Trio of Brown-headed Cowbirds and lazing Buffalo


Overview of the prairie with Downy Woodpecker and Gray Catbird

I stumbled upon another trail that I wasn't aware of (the Basswood Trail) but didn't have time to hike that one; wrapped up the roads in short order and headed west towards home, making it to just west of Omaha and having some great veggies at Cracker Barrel. Headed west the next morning; gaining an hour with Mountain Time, that got me through Denver by 2:00, and battled the hairy slow traffic over the mountains, landing in Silverthorne (I think it is), where I managed to avoid the awful motel I stayed at last time and checked into the Quality Inn instead. Before unloading everything I went to look for a nice place to walk in the National Forest, and didn’t have to go far as I noticed a nice bike path along the river! That was a lovely walk (even though you were next to a touristy shopping center, etc.), and added six species for the day: a Black-capped Chickadee feeding its baby, several Violet-green Swallows, a couple of magpies, a Pine Siskin flying over, a couple of singing Ruby-crowned Kinglets, and a singing Yellow Warbler on the way back. I thought I heard a Dipper tearing by, but without hearing it a second time, I was hesitant to count it.

Continued on the next morning, and made it into St. George, and I’m beginning to like this practice of getting the room and then finding a little park or something before unloading everything. Only today I really paid for it: found a little place on the map called Snow Canyon State Park, and it convinced me that no matter how dinky the little green square is on the map, it’s still worth checking out cuz God’s creation is still displayed in wondrous fashion! This place was absolutely awesome with the lava rocks and spotty pinyon vegetation! They had a great little bike path that made a perfect little loop, but it also must have been close to 100 out there, and even after dousing myself with water and taking a bottle with me, I was hurtin’ on the way back to the car! Even poor Jip didn’t like the drive up the road and began overheating! Of course the birds were smarter that I was (even the ranger warned me about that) but I did pick up a Gambel’s Quail calling in the campground, as well as a scolding Bewick’s Wren.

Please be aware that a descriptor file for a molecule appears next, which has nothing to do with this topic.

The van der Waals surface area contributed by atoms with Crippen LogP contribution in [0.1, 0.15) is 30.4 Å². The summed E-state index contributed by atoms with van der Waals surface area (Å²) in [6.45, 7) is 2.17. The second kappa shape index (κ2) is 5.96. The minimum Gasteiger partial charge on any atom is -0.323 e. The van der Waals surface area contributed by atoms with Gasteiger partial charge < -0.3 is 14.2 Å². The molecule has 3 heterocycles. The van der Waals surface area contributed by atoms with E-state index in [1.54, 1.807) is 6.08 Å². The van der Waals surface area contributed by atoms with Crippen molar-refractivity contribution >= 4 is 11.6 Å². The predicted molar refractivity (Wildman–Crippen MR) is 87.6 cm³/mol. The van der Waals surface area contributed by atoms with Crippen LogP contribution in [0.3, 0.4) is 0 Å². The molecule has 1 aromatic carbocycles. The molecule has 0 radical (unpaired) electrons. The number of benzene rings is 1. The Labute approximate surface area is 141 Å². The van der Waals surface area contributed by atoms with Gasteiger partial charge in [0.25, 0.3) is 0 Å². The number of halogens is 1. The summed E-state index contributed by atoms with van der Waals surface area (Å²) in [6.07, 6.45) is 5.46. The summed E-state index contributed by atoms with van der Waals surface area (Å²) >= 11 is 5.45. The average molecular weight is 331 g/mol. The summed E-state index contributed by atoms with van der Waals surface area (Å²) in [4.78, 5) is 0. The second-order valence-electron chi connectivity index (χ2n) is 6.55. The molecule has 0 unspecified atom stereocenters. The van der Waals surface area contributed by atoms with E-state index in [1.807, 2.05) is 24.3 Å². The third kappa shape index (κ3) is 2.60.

Picked up a KFC in case I got hungry later that evening, and settled in for the night. Made it into San Diego the next day around 2:00 without incident and didn’t do much except get the bags into the apartment and get groceries!